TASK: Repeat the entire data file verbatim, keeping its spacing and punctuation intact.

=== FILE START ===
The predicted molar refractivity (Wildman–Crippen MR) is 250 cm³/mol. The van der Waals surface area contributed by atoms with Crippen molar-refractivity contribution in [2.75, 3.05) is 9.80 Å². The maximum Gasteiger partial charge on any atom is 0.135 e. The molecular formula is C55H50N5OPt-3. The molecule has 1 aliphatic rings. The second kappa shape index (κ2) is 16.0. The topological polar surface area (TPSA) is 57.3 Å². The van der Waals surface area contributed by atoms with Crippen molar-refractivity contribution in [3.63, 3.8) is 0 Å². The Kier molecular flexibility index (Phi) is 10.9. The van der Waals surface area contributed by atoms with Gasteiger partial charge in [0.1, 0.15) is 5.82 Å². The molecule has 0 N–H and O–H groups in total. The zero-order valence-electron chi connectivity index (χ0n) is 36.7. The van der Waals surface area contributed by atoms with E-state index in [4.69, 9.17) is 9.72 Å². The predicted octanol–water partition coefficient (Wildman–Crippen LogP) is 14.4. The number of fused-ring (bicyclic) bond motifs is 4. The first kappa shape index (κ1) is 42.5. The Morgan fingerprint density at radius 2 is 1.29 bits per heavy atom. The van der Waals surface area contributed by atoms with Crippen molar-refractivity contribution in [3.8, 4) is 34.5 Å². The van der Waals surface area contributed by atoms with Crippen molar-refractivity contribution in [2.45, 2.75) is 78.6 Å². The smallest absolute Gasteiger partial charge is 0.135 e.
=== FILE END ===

The predicted molar refractivity (Wildman–Crippen MR) is 250 cm³/mol. The van der Waals surface area contributed by atoms with Crippen molar-refractivity contribution in [2.75, 3.05) is 9.80 Å². The maximum Gasteiger partial charge on any atom is 0.135 e. The molecular formula is C55H50N5OPt-3. The molecule has 1 aliphatic rings. The second kappa shape index (κ2) is 16.0. The topological polar surface area (TPSA) is 57.3 Å². The van der Waals surface area contributed by atoms with Crippen molar-refractivity contribution in [3.63, 3.8) is 0 Å². The Kier molecular flexibility index (Phi) is 10.9. The van der Waals surface area contributed by atoms with Gasteiger partial charge in [0.1, 0.15) is 5.82 Å². The molecule has 0 N–H and O–H groups in total. The zero-order valence-electron chi connectivity index (χ0n) is 36.7. The van der Waals surface area contributed by atoms with E-state index in [4.69, 9.17) is 9.72 Å². The predicted octanol–water partition coefficient (Wildman–Crippen LogP) is 14.4. The number of fused-ring (bicyclic) bond motifs is 4. The first kappa shape index (κ1) is 42.5. The Morgan fingerprint density at radius 2 is 1.29 bits per heavy atom. The van der Waals surface area contributed by atoms with Crippen molar-refractivity contribution in [3.8, 4) is 34.5 Å². The van der Waals surface area contributed by atoms with Crippen molar-refractivity contribution in [2.45, 2.75) is 78.6 Å². The smallest absolute Gasteiger partial charge is 0.135 e.